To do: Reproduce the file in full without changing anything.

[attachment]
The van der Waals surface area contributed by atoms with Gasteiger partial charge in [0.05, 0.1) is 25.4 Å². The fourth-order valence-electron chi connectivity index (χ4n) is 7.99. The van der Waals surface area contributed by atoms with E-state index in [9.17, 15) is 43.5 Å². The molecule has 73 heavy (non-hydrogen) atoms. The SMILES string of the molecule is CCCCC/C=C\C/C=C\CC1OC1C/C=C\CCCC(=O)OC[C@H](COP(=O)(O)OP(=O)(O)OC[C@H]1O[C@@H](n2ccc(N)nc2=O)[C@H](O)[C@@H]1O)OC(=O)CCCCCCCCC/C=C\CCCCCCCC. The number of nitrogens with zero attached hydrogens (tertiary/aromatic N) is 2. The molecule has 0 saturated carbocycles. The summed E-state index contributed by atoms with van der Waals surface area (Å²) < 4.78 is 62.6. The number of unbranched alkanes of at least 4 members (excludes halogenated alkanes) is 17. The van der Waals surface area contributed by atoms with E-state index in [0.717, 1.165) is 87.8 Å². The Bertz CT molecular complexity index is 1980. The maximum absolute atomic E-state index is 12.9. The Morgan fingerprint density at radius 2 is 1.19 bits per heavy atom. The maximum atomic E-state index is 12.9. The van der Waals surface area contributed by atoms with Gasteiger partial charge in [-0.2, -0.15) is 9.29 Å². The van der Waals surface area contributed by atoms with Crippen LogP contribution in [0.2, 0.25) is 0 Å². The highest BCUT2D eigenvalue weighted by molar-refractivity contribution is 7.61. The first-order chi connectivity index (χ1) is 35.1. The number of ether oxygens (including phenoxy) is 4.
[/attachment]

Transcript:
The van der Waals surface area contributed by atoms with Gasteiger partial charge in [0.05, 0.1) is 25.4 Å². The fourth-order valence-electron chi connectivity index (χ4n) is 7.99. The van der Waals surface area contributed by atoms with E-state index in [9.17, 15) is 43.5 Å². The molecule has 73 heavy (non-hydrogen) atoms. The SMILES string of the molecule is CCCCC/C=C\C/C=C\CC1OC1C/C=C\CCCC(=O)OC[C@H](COP(=O)(O)OP(=O)(O)OC[C@H]1O[C@@H](n2ccc(N)nc2=O)[C@H](O)[C@@H]1O)OC(=O)CCCCCCCCC/C=C\CCCCCCCC. The number of nitrogens with zero attached hydrogens (tertiary/aromatic N) is 2. The molecule has 0 saturated carbocycles. The summed E-state index contributed by atoms with van der Waals surface area (Å²) < 4.78 is 62.6. The number of unbranched alkanes of at least 4 members (excludes halogenated alkanes) is 17. The van der Waals surface area contributed by atoms with E-state index in [0.717, 1.165) is 87.8 Å². The Bertz CT molecular complexity index is 1980. The maximum absolute atomic E-state index is 12.9. The Morgan fingerprint density at radius 2 is 1.19 bits per heavy atom. The maximum atomic E-state index is 12.9. The van der Waals surface area contributed by atoms with Gasteiger partial charge in [-0.2, -0.15) is 9.29 Å². The van der Waals surface area contributed by atoms with Crippen LogP contribution in [0.2, 0.25) is 0 Å². The highest BCUT2D eigenvalue weighted by molar-refractivity contribution is 7.61. The first-order chi connectivity index (χ1) is 35.1. The number of ether oxygens (including phenoxy) is 4.